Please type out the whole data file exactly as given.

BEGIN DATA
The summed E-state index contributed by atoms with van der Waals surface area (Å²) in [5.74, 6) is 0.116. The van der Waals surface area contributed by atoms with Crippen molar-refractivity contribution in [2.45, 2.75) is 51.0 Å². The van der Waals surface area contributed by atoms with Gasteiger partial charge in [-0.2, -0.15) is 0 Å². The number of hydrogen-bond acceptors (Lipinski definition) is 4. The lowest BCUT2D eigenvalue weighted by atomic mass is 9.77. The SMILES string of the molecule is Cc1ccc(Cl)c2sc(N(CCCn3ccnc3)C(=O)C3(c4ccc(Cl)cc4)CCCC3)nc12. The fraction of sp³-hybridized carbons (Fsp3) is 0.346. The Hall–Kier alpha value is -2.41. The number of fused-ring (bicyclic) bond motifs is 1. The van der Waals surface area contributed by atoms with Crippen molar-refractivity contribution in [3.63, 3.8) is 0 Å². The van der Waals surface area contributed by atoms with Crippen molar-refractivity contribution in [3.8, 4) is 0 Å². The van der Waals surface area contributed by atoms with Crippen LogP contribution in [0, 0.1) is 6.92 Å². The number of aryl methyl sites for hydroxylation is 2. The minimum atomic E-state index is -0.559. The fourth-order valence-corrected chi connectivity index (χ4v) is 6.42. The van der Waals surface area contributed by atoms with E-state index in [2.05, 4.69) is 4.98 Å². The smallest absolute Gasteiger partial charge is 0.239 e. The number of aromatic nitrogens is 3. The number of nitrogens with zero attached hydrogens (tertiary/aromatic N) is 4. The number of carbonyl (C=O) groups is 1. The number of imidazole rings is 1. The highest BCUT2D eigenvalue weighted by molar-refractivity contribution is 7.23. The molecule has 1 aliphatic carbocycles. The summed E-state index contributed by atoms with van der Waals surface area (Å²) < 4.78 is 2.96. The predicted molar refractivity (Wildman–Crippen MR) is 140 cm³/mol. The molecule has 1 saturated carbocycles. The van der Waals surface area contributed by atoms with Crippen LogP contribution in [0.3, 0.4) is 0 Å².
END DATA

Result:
The summed E-state index contributed by atoms with van der Waals surface area (Å²) in [5.74, 6) is 0.116. The van der Waals surface area contributed by atoms with Crippen molar-refractivity contribution in [2.45, 2.75) is 51.0 Å². The van der Waals surface area contributed by atoms with Gasteiger partial charge in [-0.2, -0.15) is 0 Å². The number of hydrogen-bond acceptors (Lipinski definition) is 4. The lowest BCUT2D eigenvalue weighted by atomic mass is 9.77. The SMILES string of the molecule is Cc1ccc(Cl)c2sc(N(CCCn3ccnc3)C(=O)C3(c4ccc(Cl)cc4)CCCC3)nc12. The fraction of sp³-hybridized carbons (Fsp3) is 0.346. The Hall–Kier alpha value is -2.41. The number of fused-ring (bicyclic) bond motifs is 1. The van der Waals surface area contributed by atoms with Crippen molar-refractivity contribution in [3.63, 3.8) is 0 Å². The van der Waals surface area contributed by atoms with Crippen molar-refractivity contribution in [3.8, 4) is 0 Å². The van der Waals surface area contributed by atoms with Crippen LogP contribution in [0, 0.1) is 6.92 Å². The number of aryl methyl sites for hydroxylation is 2. The minimum atomic E-state index is -0.559. The fourth-order valence-corrected chi connectivity index (χ4v) is 6.42. The van der Waals surface area contributed by atoms with E-state index in [2.05, 4.69) is 4.98 Å². The smallest absolute Gasteiger partial charge is 0.239 e. The number of aromatic nitrogens is 3. The number of nitrogens with zero attached hydrogens (tertiary/aromatic N) is 4. The number of carbonyl (C=O) groups is 1. The number of imidazole rings is 1. The highest BCUT2D eigenvalue weighted by molar-refractivity contribution is 7.23. The molecule has 1 aliphatic carbocycles. The summed E-state index contributed by atoms with van der Waals surface area (Å²) < 4.78 is 2.96. The predicted molar refractivity (Wildman–Crippen MR) is 140 cm³/mol. The molecule has 1 saturated carbocycles. The van der Waals surface area contributed by atoms with Crippen LogP contribution in [0.3, 0.4) is 0 Å².